It has been a long and twisting journey, with flashes of brilliance followed by stretches of mediocrity.
Drafted as a high school shortstop from Las Vegas, Nevada, the second-team High School All-American was touted as a top-five round talent in 2006. A commitment to Cal-State Fullerton that was considered firm caused him to drop to the 16th round, where he was selected by St. Louis. Excited Cardinals officials, who paid Pham an over-slot bonus of $325,000, evoked a Derek Jeter comparison that proved to be overly optimistic.
Unable to send him to the new Gulf Coast League team that would be created in 2007, the Cardinals assigned Pham to their then-lowest-level club, Johnson City of the Appalachian League. The move worked well initially, as the 18-year-old started hot with the bat, with a .345/.457/.483 line in June. Injuries and inconsistency would go on to derail his rookie year, however.
His line-drive bat showed good pop but he had problems making contact, striking out more than once per every four at-bats and hitting just .231 on the season. Pham showed great speed and good baserunning instincts, with his 12 stolen bases in 15 tries good for a tie atop the Appy League in 2006. He was ranked our number 39 prospect in the Cardinals system that winter.
Despite Pham's good range, there were concerns about his fielding and especially throwing due to a stiff-armed motion. After committing 22 errors in 54 games with Johnson City, Pham was sent to the Winter Instructional League to work on his defense. After further tutoring in spring training and extended spring training in 2007, by that May, Pham was shifted to the outfield full time. He has played primarily in centerfield ever since.
Skipping over Batavia of the New York-Penn League, Pham was promoted from extended spring camp, where he had a .293 average and an .875 OPS, to Class A Quad Cities following the Memorial Day weekend in 2007. Again, he had trouble with the bat. After an .063 start in the Midwest League, Pham was bumped down to Batavia by mid-June, where he hit just .205, but swiped 14 bases in 20 attempts that summer.
In 2008, Tommy split the season between Quad Cities and A-Advanced Palm Beach and despite a Midwest League 'Player of the Week' award in May, Pham struggled overall. Following a shoulder injury in July, he hit just .200 in August for the River Bandits. Pham finished the season with a .203 batting average, but hit 18 home runs, drove in 56 and was 18-for-23 in stolen base attempts between the two levels.
At the age of 21, Pham was back with Palm Beach in 2009. There he would remain for the entire season as he rebounded slightly from the two rough offensive years prior. His line was .232/.313/.378 in the pitching-dominated Florida State League. Pham hit eight home runs, collected 44 RBI and stole 18 bases in 24 attempts. After a two-year absence, Pham reappeared in The Cardinal Nation top prospect list at number 40 over the winter.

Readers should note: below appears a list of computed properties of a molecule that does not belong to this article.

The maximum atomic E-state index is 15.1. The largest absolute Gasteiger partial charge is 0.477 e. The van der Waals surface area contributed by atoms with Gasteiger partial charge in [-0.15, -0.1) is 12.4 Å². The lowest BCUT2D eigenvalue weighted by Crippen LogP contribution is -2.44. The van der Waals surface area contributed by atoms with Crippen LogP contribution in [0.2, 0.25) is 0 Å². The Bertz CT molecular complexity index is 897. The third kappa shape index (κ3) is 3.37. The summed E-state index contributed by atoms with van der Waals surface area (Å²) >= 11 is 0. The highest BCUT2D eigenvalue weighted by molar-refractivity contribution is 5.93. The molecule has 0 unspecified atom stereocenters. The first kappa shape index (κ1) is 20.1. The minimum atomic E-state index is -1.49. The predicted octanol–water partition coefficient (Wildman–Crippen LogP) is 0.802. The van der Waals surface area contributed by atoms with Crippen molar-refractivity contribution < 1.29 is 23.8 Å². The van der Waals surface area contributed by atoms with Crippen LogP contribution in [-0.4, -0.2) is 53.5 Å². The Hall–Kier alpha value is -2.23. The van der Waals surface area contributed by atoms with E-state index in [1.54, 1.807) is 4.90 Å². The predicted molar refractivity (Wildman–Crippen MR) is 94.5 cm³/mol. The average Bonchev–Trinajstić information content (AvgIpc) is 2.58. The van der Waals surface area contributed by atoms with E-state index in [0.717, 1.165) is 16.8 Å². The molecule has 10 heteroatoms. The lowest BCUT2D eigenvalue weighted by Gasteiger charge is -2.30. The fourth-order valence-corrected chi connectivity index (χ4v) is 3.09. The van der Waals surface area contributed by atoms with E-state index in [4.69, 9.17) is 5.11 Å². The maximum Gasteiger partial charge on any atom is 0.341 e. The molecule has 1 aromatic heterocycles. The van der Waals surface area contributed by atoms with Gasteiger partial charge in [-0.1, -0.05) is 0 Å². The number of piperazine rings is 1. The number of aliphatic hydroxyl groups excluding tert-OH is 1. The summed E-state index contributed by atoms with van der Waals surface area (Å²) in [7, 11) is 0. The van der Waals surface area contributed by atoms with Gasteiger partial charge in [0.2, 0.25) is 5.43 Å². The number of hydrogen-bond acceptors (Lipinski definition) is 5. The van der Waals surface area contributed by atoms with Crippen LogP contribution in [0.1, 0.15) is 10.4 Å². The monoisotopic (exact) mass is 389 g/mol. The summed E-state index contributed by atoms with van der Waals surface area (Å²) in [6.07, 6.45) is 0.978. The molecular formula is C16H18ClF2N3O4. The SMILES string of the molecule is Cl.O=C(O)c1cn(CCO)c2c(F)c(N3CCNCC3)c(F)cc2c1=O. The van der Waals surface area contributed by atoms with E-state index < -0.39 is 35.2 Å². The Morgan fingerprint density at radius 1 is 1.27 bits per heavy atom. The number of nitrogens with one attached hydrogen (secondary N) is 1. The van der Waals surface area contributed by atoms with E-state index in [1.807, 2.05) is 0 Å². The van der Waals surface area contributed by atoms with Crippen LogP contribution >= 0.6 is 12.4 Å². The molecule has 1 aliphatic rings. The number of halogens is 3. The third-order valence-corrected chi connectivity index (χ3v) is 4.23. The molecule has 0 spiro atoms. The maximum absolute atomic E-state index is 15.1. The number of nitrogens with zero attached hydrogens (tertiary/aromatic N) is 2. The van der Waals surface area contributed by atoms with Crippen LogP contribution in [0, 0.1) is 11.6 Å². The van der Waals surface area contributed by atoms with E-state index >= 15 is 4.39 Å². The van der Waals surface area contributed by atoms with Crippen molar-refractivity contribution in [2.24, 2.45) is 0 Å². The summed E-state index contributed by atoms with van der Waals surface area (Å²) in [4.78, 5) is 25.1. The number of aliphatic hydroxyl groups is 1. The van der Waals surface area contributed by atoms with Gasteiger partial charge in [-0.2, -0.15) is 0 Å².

In 2010 spring training, Pham was the talk of minor league camp. He topped all players in spring batting average, on-base and slugging percentages, hits, runs and bases on balls. During camp, Pham's line was .476/.600/.810 with two home runs and 12 walks. His walk rate was especially encouraging, as he drew only 36 free passes all season in 2009.
Despite his stellar camp, Pham did not make Double-A to start this regular season, instead returning to Palm Beach for a third time. In a perfect illustration of his continued inconsistency, the now-22-year-old batted .186 with a .564 OPS in May only to hit .329 with an .875 OPS in June.
As part of a series of moves that rippled through the Cardinals system, starting with Ryan Ludwick's trip to the disabled list, Pham received his initial promotion to Double-A Springfield on July 3.
No longer a bonus baby with glowing major league comps, Pham is going to have to compete for time in the Cardinals outfield with promising prospects Daryl Jones, the organization's Player of the Year in 2008, and 2010 Texas League All-Star Adron Chambers. Chambers has been Springfield's primary centerfielder this season, with Jones and Antonio De Jesus having also appeared there.
To date, in 1,633 plate appearances over 433 career minor league games, Pham's line is .221/.310/.359. He has 32 home runs, 164 RBI and has stolen 79 bases in 103 attempts.
As the old line goes, how much further he progresses is entirely up to him.
Brian Walton can be reached via email at firstname.lastname@example.org. Also catch his Cardinals commentary daily at The Cardinal Nation blog. Brian pens a column each Wednesday at the St. Louis Globe-Democrat and selected TCN content appears at FOXSportsMidwest.com. Follow Brian on Twitter.
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